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The Botanical Garden

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Adjacent to the glorious Castle Belvedere and occupying 8 hectares of central Vienna, the Botanical Garden of the University of Vienna is one of Europe's finest collections of cultivated plants and trees. Established by Empress Maria Theresa in 1754 as a medicinal garden full of restorative botanicals and healthful herbs, the space is now tended to by the University's botany department, ensuring that this garden is no more ornament. Researchers such as Fritz Knoll and Karl von Frisch, winner of a 1973 Noble Prize in science, studied botany here, highlighting how much this wonderful garden has contributed to our understanding of the natural world.

The first director of the Botanical Garden was one Nikolaus von Jacquin, a renowned botanist who did much to make this one of the most diverse nurseries in the world. Von Jacquin sowed the land with seeds he had recovered from expeditions to the Caribbean, and visitors can still see examples of the exotic flora he planted. Elsewhere, handsome greenhouses hold a variety of tropical plants as well as bristly Cacti and delicate succulents, though the premises are primarily used for scientific research and most are not frequently open to the public. However, make sure to check local listings as exhibitions in the greenhouses are held occasionally, while one of the structures is permanently open year-round, hosting a rainforest themed exhibition of plant life. In all the Botanical Garden holds more than 11,500 plant species in cultivation, a treasure trove that makes this a must visit for any nature lover touring Vienna.

Perhaps the best experience to be had here is walking the arboretum, stocked with a dazzling displays of trees and woody plants. Visitors can relax in the shade of a Gingko Biloba trees, feel the smooth trunk of Persian Ironwood, smell the scent of beautiful magnolia flowers and try to take in the sheer scale of giant redwood sequoia trees and Asian conifers. One minute you can be touring the supreme Alpine garden, redolent of fresh pine and scattered with colourful wildflowers, the next you can be lost in the darkness of the Austrian garden, stocked full with Central European grasses, Pannonian bushes and spiky Russian dwarf flax. Other parts of the gardens are dedicated to cultivating the species of Madagascar, the Rubiaceae of Belgium and non-hardy plants from Australia and New Zealand.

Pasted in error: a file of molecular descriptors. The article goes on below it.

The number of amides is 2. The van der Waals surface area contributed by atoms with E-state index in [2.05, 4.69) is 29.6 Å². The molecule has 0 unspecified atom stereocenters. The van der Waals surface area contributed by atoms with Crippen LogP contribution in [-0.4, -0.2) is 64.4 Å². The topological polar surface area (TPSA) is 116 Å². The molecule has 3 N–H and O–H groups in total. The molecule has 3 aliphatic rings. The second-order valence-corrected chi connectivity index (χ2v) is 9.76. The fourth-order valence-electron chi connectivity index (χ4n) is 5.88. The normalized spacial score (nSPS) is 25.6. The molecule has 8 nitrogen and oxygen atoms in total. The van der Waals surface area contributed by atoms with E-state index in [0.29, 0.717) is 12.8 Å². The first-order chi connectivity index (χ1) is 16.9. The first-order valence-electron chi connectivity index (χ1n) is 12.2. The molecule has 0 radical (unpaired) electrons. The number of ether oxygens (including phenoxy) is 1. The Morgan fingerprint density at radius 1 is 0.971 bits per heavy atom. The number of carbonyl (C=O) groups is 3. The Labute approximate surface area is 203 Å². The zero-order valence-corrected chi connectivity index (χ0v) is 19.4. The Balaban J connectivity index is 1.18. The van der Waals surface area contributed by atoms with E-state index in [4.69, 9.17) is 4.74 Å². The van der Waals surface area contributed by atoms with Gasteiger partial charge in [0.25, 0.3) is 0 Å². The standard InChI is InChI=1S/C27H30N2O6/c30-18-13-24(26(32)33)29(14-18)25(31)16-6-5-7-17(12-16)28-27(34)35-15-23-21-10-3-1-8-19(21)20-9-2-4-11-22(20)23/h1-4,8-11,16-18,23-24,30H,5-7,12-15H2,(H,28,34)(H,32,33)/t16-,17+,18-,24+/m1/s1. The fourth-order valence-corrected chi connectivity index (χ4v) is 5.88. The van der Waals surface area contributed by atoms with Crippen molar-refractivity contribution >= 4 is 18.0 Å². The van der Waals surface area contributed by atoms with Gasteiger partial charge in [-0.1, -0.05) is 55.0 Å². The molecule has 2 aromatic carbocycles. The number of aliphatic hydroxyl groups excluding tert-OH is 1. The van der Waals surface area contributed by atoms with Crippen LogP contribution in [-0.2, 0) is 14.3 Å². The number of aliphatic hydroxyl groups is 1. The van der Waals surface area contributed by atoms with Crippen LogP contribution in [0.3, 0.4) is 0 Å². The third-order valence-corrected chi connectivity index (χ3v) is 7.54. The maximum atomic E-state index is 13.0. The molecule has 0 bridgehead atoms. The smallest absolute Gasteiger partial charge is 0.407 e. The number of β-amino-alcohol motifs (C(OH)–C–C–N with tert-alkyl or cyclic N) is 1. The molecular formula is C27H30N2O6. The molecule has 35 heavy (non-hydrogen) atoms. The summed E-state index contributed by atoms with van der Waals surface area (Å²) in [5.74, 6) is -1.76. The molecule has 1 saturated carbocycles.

Amazingly, and despite the historical feel to much of the grounds, the Botanical Garden was almost entirely destroyed during World War Two. The present day centre had to be rebuilt from scratch after the end of hostilities, and it is due to the painstaking work carried out by researchers and gardeners that the Botanical Gardens survives to this day. While many of the original plantings have been lost, some surprising artifacts remain; for instance the garden's Bamboo grove, first planted in 1893, miraculously survived the allied bombings and continues to thrive in the Austrian climate.

To get the best out of a trip to the gardens, try and catch one of the institute's free guided tours, where each Wednesday in the summer dedicated experts offer informative and entertaining tours of the grounds.


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